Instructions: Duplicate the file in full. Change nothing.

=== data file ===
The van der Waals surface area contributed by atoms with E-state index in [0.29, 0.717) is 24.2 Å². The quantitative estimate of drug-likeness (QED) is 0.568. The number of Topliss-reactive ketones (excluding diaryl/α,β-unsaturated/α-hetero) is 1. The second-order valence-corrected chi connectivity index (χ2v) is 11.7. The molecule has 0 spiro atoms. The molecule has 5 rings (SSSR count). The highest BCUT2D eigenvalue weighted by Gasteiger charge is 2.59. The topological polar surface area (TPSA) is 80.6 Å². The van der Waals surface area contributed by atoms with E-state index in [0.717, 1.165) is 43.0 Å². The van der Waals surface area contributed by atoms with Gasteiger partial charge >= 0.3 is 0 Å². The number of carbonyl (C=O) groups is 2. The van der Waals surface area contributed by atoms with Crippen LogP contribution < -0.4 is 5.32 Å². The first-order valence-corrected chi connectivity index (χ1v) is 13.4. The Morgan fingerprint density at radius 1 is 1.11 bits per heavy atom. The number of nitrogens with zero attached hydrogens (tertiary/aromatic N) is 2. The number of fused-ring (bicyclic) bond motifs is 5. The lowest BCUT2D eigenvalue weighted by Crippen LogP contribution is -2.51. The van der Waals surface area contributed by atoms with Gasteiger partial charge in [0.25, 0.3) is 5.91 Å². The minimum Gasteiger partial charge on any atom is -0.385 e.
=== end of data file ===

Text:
The van der Waals surface area contributed by atoms with E-state index in [0.29, 0.717) is 24.2 Å². The quantitative estimate of drug-likeness (QED) is 0.568. The number of Topliss-reactive ketones (excluding diaryl/α,β-unsaturated/α-hetero) is 1. The second-order valence-corrected chi connectivity index (χ2v) is 11.7. The molecule has 0 spiro atoms. The molecule has 5 rings (SSSR count). The highest BCUT2D eigenvalue weighted by Gasteiger charge is 2.59. The topological polar surface area (TPSA) is 80.6 Å². The van der Waals surface area contributed by atoms with E-state index in [0.717, 1.165) is 43.0 Å². The van der Waals surface area contributed by atoms with Gasteiger partial charge >= 0.3 is 0 Å². The number of carbonyl (C=O) groups is 2. The van der Waals surface area contributed by atoms with Crippen LogP contribution < -0.4 is 5.32 Å². The first-order valence-corrected chi connectivity index (χ1v) is 13.4. The Morgan fingerprint density at radius 1 is 1.11 bits per heavy atom. The number of nitrogens with zero attached hydrogens (tertiary/aromatic N) is 2. The number of fused-ring (bicyclic) bond motifs is 5. The lowest BCUT2D eigenvalue weighted by Crippen LogP contribution is -2.51. The van der Waals surface area contributed by atoms with Gasteiger partial charge in [0.25, 0.3) is 5.91 Å². The minimum Gasteiger partial charge on any atom is -0.385 e.